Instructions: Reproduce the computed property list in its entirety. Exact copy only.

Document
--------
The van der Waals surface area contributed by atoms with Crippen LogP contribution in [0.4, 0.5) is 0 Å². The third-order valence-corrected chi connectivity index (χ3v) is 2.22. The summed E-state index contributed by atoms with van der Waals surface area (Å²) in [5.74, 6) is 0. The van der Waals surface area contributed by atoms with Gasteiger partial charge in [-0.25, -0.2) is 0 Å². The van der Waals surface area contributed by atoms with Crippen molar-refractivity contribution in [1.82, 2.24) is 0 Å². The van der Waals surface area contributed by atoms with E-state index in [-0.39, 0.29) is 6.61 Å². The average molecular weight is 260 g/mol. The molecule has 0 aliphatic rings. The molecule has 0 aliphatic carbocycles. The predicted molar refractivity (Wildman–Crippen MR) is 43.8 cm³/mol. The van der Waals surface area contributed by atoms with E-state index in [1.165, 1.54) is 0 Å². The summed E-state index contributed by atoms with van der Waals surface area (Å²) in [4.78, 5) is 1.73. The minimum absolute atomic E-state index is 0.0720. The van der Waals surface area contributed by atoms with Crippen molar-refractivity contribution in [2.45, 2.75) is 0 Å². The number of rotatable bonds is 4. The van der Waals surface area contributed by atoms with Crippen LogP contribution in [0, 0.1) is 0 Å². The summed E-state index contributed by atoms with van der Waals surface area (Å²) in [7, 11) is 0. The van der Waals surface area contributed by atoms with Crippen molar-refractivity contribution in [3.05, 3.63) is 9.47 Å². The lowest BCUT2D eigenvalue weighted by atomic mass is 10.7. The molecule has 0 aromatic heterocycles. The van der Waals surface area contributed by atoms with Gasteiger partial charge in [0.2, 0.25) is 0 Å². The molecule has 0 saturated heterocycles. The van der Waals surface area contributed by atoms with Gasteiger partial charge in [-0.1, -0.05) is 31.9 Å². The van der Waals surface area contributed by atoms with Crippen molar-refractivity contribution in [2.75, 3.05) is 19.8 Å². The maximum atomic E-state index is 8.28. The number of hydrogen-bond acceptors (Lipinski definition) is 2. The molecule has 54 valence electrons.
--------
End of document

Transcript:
The van der Waals surface area contributed by atoms with Crippen LogP contribution in [0.4, 0.5) is 0 Å². The third-order valence-corrected chi connectivity index (χ3v) is 2.22. The summed E-state index contributed by atoms with van der Waals surface area (Å²) in [5.74, 6) is 0. The van der Waals surface area contributed by atoms with Gasteiger partial charge in [-0.25, -0.2) is 0 Å². The van der Waals surface area contributed by atoms with Crippen molar-refractivity contribution in [1.82, 2.24) is 0 Å². The van der Waals surface area contributed by atoms with E-state index in [-0.39, 0.29) is 6.61 Å². The average molecular weight is 260 g/mol. The molecule has 0 aliphatic rings. The molecule has 0 aliphatic carbocycles. The predicted molar refractivity (Wildman–Crippen MR) is 43.8 cm³/mol. The van der Waals surface area contributed by atoms with E-state index in [1.165, 1.54) is 0 Å². The summed E-state index contributed by atoms with van der Waals surface area (Å²) in [4.78, 5) is 1.73. The minimum absolute atomic E-state index is 0.0720. The van der Waals surface area contributed by atoms with Crippen molar-refractivity contribution in [2.45, 2.75) is 0 Å². The number of rotatable bonds is 4. The van der Waals surface area contributed by atoms with Crippen LogP contribution in [0, 0.1) is 0 Å². The summed E-state index contributed by atoms with van der Waals surface area (Å²) in [7, 11) is 0. The van der Waals surface area contributed by atoms with Crippen molar-refractivity contribution in [3.05, 3.63) is 9.47 Å². The lowest BCUT2D eigenvalue weighted by atomic mass is 10.7. The molecule has 0 aromatic heterocycles. The van der Waals surface area contributed by atoms with Gasteiger partial charge in [0.2, 0.25) is 0 Å². The molecule has 0 saturated heterocycles. The van der Waals surface area contributed by atoms with Gasteiger partial charge in [-0.1, -0.05) is 31.9 Å². The van der Waals surface area contributed by atoms with Crippen molar-refractivity contribution in [2.75, 3.05) is 19.8 Å². The maximum atomic E-state index is 8.28. The number of hydrogen-bond acceptors (Lipinski definition) is 2. The molecule has 54 valence electrons.